A slew of gloriously disturbing, well-told tales to unnerve readers.
An affecting account of one man’s experiences with the Catholic faith.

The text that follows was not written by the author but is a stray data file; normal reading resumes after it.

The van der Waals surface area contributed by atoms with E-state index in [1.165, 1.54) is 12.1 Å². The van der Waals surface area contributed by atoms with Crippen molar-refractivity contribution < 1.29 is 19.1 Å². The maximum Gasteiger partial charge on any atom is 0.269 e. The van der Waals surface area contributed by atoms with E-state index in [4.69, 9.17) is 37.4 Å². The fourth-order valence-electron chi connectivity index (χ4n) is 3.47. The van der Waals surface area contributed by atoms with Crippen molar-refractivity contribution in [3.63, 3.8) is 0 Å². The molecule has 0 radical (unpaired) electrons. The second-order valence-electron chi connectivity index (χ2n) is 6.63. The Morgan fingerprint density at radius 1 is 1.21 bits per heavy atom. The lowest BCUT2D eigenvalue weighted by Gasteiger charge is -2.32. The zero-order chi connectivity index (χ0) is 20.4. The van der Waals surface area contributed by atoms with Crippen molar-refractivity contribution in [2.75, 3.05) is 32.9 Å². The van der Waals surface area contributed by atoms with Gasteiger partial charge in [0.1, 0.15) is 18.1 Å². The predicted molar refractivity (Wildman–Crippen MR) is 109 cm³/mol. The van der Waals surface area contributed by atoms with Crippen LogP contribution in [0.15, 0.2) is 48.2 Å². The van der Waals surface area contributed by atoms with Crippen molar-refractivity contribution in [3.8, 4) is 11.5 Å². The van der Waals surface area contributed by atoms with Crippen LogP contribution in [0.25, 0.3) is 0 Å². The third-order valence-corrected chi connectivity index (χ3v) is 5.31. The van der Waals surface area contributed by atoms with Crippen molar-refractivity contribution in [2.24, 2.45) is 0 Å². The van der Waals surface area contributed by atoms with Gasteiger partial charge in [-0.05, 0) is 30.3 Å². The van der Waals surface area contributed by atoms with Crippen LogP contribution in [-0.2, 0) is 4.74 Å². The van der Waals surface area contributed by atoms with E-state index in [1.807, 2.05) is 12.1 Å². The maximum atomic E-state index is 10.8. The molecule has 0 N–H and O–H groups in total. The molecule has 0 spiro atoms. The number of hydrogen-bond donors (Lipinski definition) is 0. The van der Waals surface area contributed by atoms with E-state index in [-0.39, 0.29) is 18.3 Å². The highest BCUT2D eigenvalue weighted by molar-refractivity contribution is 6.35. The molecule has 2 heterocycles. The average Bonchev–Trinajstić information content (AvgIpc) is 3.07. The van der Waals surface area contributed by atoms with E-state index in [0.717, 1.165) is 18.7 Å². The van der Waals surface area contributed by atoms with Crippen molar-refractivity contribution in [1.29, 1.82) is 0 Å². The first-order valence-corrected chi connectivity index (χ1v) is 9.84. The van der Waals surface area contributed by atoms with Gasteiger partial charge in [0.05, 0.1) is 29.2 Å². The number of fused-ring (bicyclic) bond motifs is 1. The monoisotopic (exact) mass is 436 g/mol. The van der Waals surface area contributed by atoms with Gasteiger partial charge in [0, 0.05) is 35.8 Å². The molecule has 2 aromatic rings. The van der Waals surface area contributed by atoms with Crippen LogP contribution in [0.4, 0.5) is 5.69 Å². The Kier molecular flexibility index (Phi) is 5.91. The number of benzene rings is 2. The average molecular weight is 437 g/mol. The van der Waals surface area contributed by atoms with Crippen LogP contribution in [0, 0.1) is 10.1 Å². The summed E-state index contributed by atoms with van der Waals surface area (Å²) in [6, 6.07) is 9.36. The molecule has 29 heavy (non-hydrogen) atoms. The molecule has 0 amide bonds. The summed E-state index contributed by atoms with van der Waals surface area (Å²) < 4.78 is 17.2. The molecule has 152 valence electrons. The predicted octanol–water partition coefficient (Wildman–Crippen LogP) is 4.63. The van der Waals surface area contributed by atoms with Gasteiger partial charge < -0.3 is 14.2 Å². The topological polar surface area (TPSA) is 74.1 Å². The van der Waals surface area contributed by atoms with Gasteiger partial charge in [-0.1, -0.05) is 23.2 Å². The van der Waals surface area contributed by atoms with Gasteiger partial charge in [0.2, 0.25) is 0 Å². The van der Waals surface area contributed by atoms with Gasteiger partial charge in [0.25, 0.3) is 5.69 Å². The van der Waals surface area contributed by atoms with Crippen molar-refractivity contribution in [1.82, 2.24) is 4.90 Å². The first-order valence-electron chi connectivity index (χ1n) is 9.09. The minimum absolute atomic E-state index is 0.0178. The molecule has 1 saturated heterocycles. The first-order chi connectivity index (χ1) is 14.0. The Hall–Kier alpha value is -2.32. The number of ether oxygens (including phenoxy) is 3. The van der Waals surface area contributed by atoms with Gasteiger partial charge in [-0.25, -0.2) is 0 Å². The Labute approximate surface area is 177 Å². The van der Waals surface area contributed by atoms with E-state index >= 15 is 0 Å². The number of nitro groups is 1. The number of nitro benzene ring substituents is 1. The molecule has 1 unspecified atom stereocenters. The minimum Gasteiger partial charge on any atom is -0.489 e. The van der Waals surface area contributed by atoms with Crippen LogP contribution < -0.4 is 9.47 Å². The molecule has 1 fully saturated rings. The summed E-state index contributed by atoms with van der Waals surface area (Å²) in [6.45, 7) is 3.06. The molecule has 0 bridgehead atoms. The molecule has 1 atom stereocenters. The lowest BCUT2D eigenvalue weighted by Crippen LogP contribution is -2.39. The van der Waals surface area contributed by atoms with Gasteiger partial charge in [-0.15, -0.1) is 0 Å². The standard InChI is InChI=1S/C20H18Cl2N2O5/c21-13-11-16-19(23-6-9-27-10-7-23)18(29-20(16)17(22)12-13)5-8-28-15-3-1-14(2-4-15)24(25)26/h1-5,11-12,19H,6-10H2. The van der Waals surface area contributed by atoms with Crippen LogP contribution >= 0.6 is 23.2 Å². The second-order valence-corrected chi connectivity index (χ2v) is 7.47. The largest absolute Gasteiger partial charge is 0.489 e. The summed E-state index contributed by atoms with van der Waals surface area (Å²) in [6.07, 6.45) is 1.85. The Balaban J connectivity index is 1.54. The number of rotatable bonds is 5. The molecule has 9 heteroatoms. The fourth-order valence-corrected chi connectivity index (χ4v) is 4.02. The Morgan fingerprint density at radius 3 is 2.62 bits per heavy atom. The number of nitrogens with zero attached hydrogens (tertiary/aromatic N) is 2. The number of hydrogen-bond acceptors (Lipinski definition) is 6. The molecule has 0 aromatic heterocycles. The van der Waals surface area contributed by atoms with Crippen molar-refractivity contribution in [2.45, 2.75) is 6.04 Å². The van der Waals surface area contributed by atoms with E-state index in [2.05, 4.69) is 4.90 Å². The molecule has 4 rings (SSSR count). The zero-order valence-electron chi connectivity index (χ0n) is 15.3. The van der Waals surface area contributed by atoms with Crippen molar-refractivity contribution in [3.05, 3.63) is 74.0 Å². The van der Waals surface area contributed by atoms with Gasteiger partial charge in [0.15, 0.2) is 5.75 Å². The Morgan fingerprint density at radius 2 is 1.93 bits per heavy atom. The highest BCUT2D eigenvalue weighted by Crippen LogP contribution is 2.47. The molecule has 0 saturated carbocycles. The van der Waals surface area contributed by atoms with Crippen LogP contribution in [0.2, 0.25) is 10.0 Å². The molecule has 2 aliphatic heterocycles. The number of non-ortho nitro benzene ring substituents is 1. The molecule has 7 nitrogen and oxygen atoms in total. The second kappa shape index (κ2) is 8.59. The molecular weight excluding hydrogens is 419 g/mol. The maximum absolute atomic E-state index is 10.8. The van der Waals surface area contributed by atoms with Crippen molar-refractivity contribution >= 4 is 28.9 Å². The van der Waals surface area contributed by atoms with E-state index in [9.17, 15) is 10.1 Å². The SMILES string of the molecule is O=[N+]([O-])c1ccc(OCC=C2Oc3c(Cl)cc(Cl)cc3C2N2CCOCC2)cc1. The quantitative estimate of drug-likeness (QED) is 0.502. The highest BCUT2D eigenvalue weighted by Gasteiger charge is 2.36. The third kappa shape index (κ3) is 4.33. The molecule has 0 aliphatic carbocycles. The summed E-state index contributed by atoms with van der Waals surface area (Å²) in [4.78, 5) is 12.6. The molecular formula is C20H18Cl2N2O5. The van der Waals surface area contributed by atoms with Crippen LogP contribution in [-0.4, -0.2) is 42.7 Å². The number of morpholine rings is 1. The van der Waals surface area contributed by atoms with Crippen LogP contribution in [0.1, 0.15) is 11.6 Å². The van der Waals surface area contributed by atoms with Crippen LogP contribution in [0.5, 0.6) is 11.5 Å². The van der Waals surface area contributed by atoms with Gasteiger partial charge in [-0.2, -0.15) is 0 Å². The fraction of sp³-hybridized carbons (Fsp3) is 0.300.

Near the beginning of Tracy’s heartfelt debut work of nonfiction, he describes a scene when he was a theologian in a Jesuit seminary and not yet an ordained priest. He was approached on the street by a young man seeking a blessing. It was an awkward moment, and there was a language barrier. Tracy mimicked the gesture of a blessing, telling himself it did the man no harm. “It was the best honest blessing I could give a young man who has no doubts about his faith,” Tracy reflects. “I’m an imposter.” The warning note in his head even so early on sets the tone for the remainder of his narrative, which follows him as a young man working his way through the long, elaborate stages of Jesuit life, from novitiate to juniorate to theologate and so on, always inquisitive and constantly challenging himself intellectually. He met an extraordinary gallery of Jesuit instructors and fellow hopefuls and realized on one level that his primary task was “building a spiritual life.” But under the surface, he also realized he was running on automatic pilot, less and less sure about the spiritual and intellectual certainties that are the hallmarks of the Jesuit order. When at one point an older instructor told him, “We never know when we will be taken off guard, because we can’t predict events in our lives,” he spoke with accidental prophecy: throughout the turbulent years of the 1960s, as Tracy taught and progressed in the order, he grew more disillusioned with the life he chose for himself (although the journey isn’t without humor, as when he attended a lakeside getaway with a few colleagues and discovered that “modern contemplatives could consume moderate amounts of McNaughton’s blended whiskey while doing God’s work”). In an account of remarkably unsentimental honesty, Tracy charts his falling away from the Jesuits and his eventual adoption of another life altogether. His memoir has no villains, no convenient turning points, and no cheap theatrics; instead, he limns the entirely more believable and sympathetic changing of a person’s heart over time. The result is a quietly powerful revelation of personal—and, despite everything, spiritual—reinvention.